try to woo Smart by driving a flashy car and bragging about his job in the music business. When another former geek, played by Chris Klein, comes into the picture, Reynolds suddenly will stop at no cost to win Smart’s heart. The competition becomes so heated that Chris ruins a Christmas light display in the process and for a moment, the audience believes he might not actually get the girl. But in a romantic comedy, the lead guy always gets the lead girl in the end. It’s pure fact, and it leaves us all wearing rose colored glasses when it comes to love. Whenever our love lives get complicated, we can’t help but hope things will play out like they do in the movies and we’ll end up with the one we want at the end. Whether we want to admit it or not, we’ve all thought it at some point, so don’t bother denying it, guys. Then there is Nicholas Sparks, the king of the romance novel-turned-romantic-movie. The man who wrote The Notebook. If anyone has given us unrealistic expectations about love, it’s him. For many women, especially those who have been scorned by love, there is nothing more romantic than the story of Allie and Noah. What’s not to envy about a story of love found, lost, and reunited? Aside from the lost part, not much, especially considering Noah never leaves Allie’s side once he has her back, even in death. The worst part about Hollywood giving us these warped expectations is the fact that we still flock to see these movies. Despite the fact that every time I walk out of the theater after seeing a rom-com, I vow to never see one again. But you can bet I’m calling my best friend the next time one comes out. At the end of the day we love these movies because while they’re unrealistic and we know it, they give us hope. Hope that one day we’ll find our Prince Charming or our Cinderella. So thank you Hollywood, for giving me hope while ruining my expectations simultaneously. Happy V-day!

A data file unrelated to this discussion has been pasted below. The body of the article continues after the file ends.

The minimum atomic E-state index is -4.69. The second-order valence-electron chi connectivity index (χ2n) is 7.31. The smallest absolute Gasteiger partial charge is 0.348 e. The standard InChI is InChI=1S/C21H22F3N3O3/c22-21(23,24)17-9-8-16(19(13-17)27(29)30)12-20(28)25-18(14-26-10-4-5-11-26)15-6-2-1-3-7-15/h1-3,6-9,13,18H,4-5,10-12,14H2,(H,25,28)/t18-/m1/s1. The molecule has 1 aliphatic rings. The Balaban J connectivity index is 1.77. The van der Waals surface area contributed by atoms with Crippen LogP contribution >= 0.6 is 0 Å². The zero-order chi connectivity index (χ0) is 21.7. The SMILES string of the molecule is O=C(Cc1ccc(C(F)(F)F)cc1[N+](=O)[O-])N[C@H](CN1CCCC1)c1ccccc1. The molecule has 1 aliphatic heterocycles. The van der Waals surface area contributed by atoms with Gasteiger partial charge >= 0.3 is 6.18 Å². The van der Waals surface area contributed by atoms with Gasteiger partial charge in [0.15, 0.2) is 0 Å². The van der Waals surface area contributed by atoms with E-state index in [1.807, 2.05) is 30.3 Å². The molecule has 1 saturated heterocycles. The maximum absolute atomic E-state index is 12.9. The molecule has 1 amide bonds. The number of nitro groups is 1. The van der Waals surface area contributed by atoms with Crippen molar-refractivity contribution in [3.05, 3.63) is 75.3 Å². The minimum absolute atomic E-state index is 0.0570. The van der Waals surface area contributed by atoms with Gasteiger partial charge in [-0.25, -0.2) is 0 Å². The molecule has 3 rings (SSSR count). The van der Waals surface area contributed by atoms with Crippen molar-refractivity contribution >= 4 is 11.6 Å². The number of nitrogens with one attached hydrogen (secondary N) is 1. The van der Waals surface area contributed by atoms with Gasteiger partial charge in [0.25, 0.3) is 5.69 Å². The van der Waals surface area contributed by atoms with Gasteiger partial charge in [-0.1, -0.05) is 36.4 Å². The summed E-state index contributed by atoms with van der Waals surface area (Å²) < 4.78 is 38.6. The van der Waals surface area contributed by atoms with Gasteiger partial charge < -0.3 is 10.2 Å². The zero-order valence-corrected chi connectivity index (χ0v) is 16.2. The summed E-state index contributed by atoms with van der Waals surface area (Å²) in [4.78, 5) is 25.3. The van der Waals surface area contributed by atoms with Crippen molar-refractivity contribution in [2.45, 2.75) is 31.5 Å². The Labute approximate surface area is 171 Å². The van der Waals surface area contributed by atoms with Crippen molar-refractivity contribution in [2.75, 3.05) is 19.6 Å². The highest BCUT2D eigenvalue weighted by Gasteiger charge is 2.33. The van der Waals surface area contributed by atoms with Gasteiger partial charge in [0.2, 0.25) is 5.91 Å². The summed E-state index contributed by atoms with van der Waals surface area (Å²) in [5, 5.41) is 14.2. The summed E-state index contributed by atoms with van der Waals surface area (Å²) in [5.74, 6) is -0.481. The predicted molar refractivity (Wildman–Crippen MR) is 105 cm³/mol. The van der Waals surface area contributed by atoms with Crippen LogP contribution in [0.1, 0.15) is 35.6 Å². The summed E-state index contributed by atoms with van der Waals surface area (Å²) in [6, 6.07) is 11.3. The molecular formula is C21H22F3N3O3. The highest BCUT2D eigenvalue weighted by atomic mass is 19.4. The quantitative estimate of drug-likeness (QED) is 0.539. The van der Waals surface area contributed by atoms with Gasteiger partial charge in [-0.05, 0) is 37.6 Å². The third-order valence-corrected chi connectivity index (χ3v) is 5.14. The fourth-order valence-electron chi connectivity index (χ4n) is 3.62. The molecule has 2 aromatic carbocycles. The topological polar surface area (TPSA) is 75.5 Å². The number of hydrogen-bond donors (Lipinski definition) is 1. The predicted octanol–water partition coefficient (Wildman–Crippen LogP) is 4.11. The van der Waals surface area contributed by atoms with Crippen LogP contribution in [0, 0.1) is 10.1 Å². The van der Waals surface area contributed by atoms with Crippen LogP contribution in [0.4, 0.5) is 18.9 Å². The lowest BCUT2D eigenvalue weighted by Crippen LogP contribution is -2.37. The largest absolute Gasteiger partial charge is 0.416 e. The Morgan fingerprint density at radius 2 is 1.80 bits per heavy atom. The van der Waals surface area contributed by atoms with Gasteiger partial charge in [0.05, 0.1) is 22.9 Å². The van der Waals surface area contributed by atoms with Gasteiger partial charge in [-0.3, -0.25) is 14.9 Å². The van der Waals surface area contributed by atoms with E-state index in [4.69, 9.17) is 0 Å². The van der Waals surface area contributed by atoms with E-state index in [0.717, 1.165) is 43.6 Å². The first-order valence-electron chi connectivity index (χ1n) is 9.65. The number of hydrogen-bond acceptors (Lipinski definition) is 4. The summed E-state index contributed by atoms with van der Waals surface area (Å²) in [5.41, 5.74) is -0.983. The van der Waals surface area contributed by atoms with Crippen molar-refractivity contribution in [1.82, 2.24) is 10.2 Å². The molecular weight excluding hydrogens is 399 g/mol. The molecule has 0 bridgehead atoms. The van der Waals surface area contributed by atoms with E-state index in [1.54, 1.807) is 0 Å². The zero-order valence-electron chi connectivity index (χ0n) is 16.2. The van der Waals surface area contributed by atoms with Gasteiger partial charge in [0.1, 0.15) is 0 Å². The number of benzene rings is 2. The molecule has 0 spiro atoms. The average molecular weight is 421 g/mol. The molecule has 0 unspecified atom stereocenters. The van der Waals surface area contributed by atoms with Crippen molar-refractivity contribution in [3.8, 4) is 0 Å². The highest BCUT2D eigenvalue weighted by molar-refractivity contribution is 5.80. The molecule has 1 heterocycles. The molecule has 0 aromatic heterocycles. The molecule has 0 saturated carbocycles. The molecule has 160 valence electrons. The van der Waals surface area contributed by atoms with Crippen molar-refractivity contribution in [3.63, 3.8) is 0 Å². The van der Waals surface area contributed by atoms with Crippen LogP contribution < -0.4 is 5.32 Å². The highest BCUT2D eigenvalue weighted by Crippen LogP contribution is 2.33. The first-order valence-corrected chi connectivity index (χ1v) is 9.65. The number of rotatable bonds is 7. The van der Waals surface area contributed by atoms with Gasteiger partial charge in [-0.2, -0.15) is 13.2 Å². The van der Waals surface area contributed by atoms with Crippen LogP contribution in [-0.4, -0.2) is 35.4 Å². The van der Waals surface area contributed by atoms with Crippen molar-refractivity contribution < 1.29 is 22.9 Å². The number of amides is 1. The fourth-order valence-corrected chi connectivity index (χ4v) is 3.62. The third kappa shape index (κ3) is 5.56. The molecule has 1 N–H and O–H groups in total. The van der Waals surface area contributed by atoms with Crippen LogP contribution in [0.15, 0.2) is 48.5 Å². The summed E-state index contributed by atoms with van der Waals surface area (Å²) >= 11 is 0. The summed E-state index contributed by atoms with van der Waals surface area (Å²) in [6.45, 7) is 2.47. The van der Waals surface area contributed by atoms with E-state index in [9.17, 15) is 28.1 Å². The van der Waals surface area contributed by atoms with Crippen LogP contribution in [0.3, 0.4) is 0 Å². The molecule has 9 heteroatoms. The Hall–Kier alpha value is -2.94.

Generation Staff 2013 Editor in Chief Ally Balcerzak Managing Editor Keighley Farrell Creative Director Melissa Osterweil Assistant Creative Director Emily Butler Photo Editor Dinorah Santos Web Editor Gabrielle Gosset Copy Editor Lee Auslander Associate Editors Laura Borschel Carlton Brock Paul Stephan Circulation Director Carlton Brock Business Manager Brian Kalish

Ally Balcerzak

Ad Manager Jessica Bornes Contributing Staff Angelina Bruno Eric Carlson



n o i t a c i l p Ap

O I B S n i s

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Wii U upcoming games Mike Birbiglia, February 14th

The famous comic will be at Helium Comedy Club on Valentine’s Day

At their Direct broadcast in late January, Nintendo announced several upcoming titles including a 3D Mario, Mario Kart, Zelda: The Wind Waker, which is getting an HD remake, and Super Smash Bros. They’re even going to be doing a crossover with Shin Megami Tensai and Fire Emblem. Now if only we could get a Wii U in our office.



Leading up to the episode of Snooki and JWoww where Snooki had her baby, there were an unlimited number of commercials reminding us of the television event. The week prior they aired 0 commercials for the season (and perhaps series) finale of Underemployed. We’ve all seen Snooki’s baby on tabloid covers; save Underemployed.

February is National Condom Month.

HBO Girls is on again


Not much else to say because it is perfection. And only a week and two months until Game of the Thrones starts again. Oh, and then True Blood comes back this summer. But I’d need more space to explain why that show is the greatest thing ever, so just go watch Girls.

It originally started at the University of California – Berkeley campus and has grown into an educational awareness week for schools, AIDs groups, planning organizations, and more across the country. Understandably so, February was chosen because of Valentine’s New Mexico House Rep. Cathrynn N. Brown proposed a bill classifying abortion after a sexual Day. Head to SBI to collect free condoms and help spread assault as ‘tampering with evidence.’ She seems to think that all sexual assault victims need awareness for sexual health. Safe sex is the best sex!